But Government policy in this field is capricious. Last October, Jenrick blocked the locally approved construction of an open-cast mine, Highthorn, in Northumberland, even though its product was also coking coal required by the British steel industry, and even though Highthorn would have had a much shorter production life than Woodhouse Colliery.
Absurdly, that verdict was based on the argument that ministers could not work out whether importing coal from Russia and Australia would generate more or less CO2 than making and transporting it domestically.
So perhaps the Cumbrian mine go-ahead came as a shock to Alok Sharma, the former business secretary now charged with full-time leadership of the UN climate change event in Glasgow.
He is widely reported to be ‘apoplectic’ about Jenrick’s decision to let the Copeland coal mine go ahead. Sharma’s manner is so smoothly anodyne that it’s hard to imagine him being ‘apoplectic’ about anything.
But I can see that it’s necessary for him to be said to be so, given his new responsibilities.
Robert Jenrick (pictured outside 10 Downing Street with Nicky Morgan) decided not to challenge the local approval for the Copeland mine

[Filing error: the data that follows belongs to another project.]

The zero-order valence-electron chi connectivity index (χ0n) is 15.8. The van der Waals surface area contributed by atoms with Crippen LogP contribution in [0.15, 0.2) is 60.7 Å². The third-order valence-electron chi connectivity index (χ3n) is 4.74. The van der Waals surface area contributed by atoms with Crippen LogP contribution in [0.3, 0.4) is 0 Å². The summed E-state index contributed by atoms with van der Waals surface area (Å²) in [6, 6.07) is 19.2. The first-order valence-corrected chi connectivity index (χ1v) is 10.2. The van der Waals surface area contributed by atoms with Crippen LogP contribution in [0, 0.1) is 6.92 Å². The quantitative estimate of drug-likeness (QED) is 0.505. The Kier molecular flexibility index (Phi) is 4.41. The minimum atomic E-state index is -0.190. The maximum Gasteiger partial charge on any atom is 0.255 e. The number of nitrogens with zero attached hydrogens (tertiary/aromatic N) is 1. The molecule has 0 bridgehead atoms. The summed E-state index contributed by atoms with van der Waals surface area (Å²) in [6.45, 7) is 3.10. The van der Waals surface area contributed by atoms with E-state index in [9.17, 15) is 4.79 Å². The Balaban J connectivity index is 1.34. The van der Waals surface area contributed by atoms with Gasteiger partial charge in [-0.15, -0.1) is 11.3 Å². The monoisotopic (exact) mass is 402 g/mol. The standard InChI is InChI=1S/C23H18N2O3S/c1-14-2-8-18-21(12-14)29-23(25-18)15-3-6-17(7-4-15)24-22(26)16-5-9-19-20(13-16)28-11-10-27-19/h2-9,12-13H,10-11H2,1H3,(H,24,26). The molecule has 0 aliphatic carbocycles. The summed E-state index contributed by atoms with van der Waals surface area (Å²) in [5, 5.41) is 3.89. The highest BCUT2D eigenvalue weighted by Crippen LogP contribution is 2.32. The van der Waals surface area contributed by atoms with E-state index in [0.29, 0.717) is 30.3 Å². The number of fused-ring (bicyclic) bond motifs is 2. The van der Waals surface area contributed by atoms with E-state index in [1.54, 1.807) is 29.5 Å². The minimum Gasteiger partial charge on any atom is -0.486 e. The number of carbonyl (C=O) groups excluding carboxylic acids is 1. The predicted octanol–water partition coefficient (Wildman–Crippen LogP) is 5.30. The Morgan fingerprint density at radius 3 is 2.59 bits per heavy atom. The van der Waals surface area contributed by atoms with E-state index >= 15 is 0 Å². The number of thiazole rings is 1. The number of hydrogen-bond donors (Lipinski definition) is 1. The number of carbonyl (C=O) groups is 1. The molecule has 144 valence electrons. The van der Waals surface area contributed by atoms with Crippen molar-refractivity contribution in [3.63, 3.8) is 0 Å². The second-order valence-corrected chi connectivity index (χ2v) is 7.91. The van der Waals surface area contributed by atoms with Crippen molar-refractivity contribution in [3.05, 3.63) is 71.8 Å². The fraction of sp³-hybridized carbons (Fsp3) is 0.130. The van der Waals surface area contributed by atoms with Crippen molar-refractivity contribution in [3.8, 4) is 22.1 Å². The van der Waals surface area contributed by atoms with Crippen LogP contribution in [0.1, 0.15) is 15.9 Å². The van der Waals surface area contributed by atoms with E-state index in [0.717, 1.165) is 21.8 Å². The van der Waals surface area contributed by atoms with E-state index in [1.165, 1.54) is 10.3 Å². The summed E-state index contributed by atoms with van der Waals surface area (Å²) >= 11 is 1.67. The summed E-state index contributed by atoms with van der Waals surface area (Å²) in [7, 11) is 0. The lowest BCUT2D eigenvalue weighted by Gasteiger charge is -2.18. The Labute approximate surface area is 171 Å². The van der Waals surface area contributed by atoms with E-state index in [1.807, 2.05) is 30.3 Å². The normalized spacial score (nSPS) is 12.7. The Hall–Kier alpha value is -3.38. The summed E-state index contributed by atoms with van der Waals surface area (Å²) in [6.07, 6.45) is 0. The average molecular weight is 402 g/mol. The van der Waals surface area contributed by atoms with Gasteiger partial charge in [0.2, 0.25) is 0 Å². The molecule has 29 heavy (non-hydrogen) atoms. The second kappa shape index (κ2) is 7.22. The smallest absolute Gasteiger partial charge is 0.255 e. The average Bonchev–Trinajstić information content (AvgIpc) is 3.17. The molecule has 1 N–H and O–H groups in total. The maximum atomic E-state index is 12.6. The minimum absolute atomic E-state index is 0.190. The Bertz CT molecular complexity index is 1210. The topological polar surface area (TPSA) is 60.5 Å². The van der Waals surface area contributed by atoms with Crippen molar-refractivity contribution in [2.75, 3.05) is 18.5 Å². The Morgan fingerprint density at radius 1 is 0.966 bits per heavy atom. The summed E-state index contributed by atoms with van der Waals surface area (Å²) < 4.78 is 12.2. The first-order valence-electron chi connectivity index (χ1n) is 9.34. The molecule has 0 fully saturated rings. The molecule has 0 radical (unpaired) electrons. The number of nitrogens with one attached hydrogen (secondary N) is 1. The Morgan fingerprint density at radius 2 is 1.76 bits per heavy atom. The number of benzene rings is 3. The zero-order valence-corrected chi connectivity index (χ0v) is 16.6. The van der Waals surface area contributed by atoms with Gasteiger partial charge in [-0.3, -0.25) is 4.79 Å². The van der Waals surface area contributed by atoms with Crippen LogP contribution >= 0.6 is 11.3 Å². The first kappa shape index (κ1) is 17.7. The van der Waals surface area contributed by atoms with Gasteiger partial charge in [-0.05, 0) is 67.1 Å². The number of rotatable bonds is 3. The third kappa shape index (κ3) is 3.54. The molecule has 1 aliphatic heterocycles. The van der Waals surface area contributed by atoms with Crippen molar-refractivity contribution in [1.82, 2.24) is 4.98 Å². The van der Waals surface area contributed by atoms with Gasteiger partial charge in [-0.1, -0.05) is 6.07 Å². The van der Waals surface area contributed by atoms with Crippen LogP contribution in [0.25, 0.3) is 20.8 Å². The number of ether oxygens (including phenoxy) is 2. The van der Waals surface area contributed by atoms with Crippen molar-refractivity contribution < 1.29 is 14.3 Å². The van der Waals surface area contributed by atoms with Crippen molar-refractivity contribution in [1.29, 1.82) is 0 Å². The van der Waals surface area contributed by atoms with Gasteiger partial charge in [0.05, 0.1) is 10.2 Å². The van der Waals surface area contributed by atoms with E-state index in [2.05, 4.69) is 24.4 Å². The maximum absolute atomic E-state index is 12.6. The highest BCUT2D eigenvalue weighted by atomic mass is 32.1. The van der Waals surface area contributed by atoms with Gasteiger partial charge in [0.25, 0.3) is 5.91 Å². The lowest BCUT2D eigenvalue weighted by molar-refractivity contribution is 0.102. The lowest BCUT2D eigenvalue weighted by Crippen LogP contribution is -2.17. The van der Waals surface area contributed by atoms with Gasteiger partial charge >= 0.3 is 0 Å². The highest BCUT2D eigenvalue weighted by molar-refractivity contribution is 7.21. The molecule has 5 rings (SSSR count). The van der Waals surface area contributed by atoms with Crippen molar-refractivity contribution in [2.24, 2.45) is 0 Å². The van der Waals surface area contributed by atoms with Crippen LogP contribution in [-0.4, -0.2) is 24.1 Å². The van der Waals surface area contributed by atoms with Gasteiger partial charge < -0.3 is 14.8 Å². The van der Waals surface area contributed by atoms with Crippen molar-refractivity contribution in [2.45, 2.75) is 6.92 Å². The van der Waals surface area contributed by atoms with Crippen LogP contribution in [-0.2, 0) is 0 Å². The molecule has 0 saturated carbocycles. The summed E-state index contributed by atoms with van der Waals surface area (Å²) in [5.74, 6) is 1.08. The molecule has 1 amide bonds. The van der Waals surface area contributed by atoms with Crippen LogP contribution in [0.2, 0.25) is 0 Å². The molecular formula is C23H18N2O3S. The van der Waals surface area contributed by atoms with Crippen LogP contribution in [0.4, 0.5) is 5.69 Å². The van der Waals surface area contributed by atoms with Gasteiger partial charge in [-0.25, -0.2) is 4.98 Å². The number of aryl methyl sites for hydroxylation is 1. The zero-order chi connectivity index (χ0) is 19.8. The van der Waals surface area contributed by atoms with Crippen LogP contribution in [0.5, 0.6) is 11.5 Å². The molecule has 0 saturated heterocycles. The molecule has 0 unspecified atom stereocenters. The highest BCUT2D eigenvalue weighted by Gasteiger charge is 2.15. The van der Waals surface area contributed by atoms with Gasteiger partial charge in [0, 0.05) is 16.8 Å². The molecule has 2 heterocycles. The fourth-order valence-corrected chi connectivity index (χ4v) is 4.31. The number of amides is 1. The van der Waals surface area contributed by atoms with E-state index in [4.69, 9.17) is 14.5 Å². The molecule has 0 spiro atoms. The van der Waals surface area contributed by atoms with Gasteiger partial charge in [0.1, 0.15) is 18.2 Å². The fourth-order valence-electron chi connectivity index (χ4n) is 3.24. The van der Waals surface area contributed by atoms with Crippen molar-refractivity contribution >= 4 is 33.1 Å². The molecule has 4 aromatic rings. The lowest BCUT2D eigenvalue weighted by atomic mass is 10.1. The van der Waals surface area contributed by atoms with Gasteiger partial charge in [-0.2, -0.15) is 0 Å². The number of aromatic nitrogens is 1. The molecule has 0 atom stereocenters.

Pictured: The sun setting behind the Teesside steelworks along the bank of the River Tees in 2015
Yet is it actually true that other countries will look at this decision and say: ‘Because Britain has done this, we won’t feel obliged to do our bit to counter man-made climate change’?
Or to put it another way, would China — now building hundreds of new coal-fired power stations and financing many others across the developing world — have said, if the British government had blocked the Copeland mine: ‘Oh, now you have done that, we will scrap all our coal-fired power stations and definitely not build any more new ones’?
No, they wouldn’t.
To be frank, the whole idea of British ‘leadership’ in this matter is grossly to overestimate our significance in the world.
It’s a form of moral vanity—and if it has local victims, they will principally be in the ‘left-behind’ regions of our country that the PM promised to prioritise.
Perhaps Boris Johnson might explain that to his dad.